By Frederick S. Lane
A sweeping tale of the appropriate to privateness because it sped alongside colonial postal routes, telegraph wires, and today’s fiber-optic cables on a collision path with presidents and programmers, librarians and letter-writers.
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Extra resources for American Privacy: The 400-Year History of Our Most Contested Right
Shortly after the successful demonstration of the Washington-to-Baltimore line, the well-known Kentucky politician Henry Clay, who was running for president in 1844 as the nominee of the Whig party, urged Congress to take ownership of the telegraph system. “It is quite manifest it is destined to exert great influence on the business affairs of society,” he said. “In the hands of private individuals they will be able to monopolize intelligence and perform the greatest operations in commerce and other departments of business.
In the decade following Daguerre’s invention, literally millions of images were created by avid photographers. As the large number of surviving daguerreotypes clearly demonstrates, the idea of a relatively quick and comparatively inexpensive personal portrait was extremely compelling, and despite the initially long exposure times, plenty of people were willing to sit or stand still long enough to be photographed (often using painful-looking devices to hold their heads perfectly motionless). Predictably, some people wasted little time in using Daguerre’s equipment to push other boundaries of personal privacy: historians debate whether the first nude daguerreotypes were taken weeks or mere days after the technology was introduced.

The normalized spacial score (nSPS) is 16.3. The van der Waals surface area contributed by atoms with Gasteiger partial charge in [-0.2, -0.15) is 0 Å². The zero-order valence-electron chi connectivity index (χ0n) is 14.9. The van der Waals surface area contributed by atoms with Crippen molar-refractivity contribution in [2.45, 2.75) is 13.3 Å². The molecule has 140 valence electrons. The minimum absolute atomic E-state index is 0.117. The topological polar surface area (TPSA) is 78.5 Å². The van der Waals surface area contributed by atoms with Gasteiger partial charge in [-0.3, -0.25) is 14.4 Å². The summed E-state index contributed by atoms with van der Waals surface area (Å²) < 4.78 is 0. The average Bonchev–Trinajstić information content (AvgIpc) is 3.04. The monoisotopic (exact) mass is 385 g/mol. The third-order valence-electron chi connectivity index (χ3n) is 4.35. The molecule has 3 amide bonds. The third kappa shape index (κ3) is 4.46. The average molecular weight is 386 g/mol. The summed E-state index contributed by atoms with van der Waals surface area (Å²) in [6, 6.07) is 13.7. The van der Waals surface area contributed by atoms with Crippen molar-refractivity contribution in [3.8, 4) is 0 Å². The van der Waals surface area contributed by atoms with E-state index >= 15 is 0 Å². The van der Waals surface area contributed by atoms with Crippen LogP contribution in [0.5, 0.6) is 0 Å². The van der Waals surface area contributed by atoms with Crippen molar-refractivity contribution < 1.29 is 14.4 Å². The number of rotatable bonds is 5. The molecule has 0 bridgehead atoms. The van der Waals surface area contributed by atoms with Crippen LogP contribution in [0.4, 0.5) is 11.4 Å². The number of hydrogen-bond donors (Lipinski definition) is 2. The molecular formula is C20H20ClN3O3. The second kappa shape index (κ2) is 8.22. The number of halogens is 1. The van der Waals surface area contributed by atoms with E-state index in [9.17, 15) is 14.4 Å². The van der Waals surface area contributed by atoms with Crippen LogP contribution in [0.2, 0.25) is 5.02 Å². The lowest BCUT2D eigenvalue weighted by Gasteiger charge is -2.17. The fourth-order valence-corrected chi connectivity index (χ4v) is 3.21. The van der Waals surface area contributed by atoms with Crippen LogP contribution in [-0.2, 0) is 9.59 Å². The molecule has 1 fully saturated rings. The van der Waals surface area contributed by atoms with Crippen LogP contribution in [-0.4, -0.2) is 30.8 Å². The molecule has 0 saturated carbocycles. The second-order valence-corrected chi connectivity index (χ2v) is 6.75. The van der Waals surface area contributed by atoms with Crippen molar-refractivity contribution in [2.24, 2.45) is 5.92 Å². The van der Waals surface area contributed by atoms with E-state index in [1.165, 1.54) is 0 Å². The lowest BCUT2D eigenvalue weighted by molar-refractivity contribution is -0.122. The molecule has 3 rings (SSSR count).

Later that year, the YMCA formed a Committee for the Suppression of Vice (later incorporated as the New York Society for the Suppression of Vice) and hired Comstock at an annual salary of $3,000 (the princely equivalent of just over $82,000 in today’s dollars) to wage their battle for them. , 33 34 American Privacy in early 1873 to lobby for a more stringent federal antiobscenity law. Both he and the YMCA committee believed that the 1872 Post Office Act was badly flawed, in part because the law contained no prohibition of birth control and other sex aids, and in part because no provision was made for the search and seizure of obscene materials.
American Privacy: The 400-Year History of Our Most Contested Right by Frederick S. Lane